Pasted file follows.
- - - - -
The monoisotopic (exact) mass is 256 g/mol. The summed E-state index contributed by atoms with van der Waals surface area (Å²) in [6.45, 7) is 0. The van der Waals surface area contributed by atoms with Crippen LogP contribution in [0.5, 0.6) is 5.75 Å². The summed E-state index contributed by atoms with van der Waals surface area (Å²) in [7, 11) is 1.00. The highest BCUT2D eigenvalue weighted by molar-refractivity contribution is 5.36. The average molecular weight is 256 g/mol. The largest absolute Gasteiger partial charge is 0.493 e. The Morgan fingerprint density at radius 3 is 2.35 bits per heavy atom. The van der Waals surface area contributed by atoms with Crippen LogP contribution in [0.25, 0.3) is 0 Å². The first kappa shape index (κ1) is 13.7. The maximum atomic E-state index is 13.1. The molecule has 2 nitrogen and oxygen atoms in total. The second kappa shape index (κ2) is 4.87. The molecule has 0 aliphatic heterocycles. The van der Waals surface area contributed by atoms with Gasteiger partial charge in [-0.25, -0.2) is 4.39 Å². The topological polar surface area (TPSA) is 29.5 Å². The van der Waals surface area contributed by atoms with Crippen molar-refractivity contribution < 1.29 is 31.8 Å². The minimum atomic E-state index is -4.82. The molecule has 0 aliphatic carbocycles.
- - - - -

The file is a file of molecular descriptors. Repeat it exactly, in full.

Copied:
The monoisotopic (exact) mass is 256 g/mol. The summed E-state index contributed by atoms with van der Waals surface area (Å²) in [6.45, 7) is 0. The van der Waals surface area contributed by atoms with Crippen LogP contribution in [0.5, 0.6) is 5.75 Å². The summed E-state index contributed by atoms with van der Waals surface area (Å²) in [7, 11) is 1.00. The highest BCUT2D eigenvalue weighted by molar-refractivity contribution is 5.36. The average molecular weight is 256 g/mol. The largest absolute Gasteiger partial charge is 0.493 e. The Morgan fingerprint density at radius 3 is 2.35 bits per heavy atom. The van der Waals surface area contributed by atoms with Crippen LogP contribution in [0.25, 0.3) is 0 Å². The first kappa shape index (κ1) is 13.7. The maximum atomic E-state index is 13.1. The molecule has 2 nitrogen and oxygen atoms in total. The second kappa shape index (κ2) is 4.87. The molecule has 0 aliphatic heterocycles. The van der Waals surface area contributed by atoms with Gasteiger partial charge in [-0.25, -0.2) is 4.39 Å². The topological polar surface area (TPSA) is 29.5 Å². The van der Waals surface area contributed by atoms with Crippen molar-refractivity contribution < 1.29 is 31.8 Å². The minimum atomic E-state index is -4.82. The molecule has 0 aliphatic carbocycles.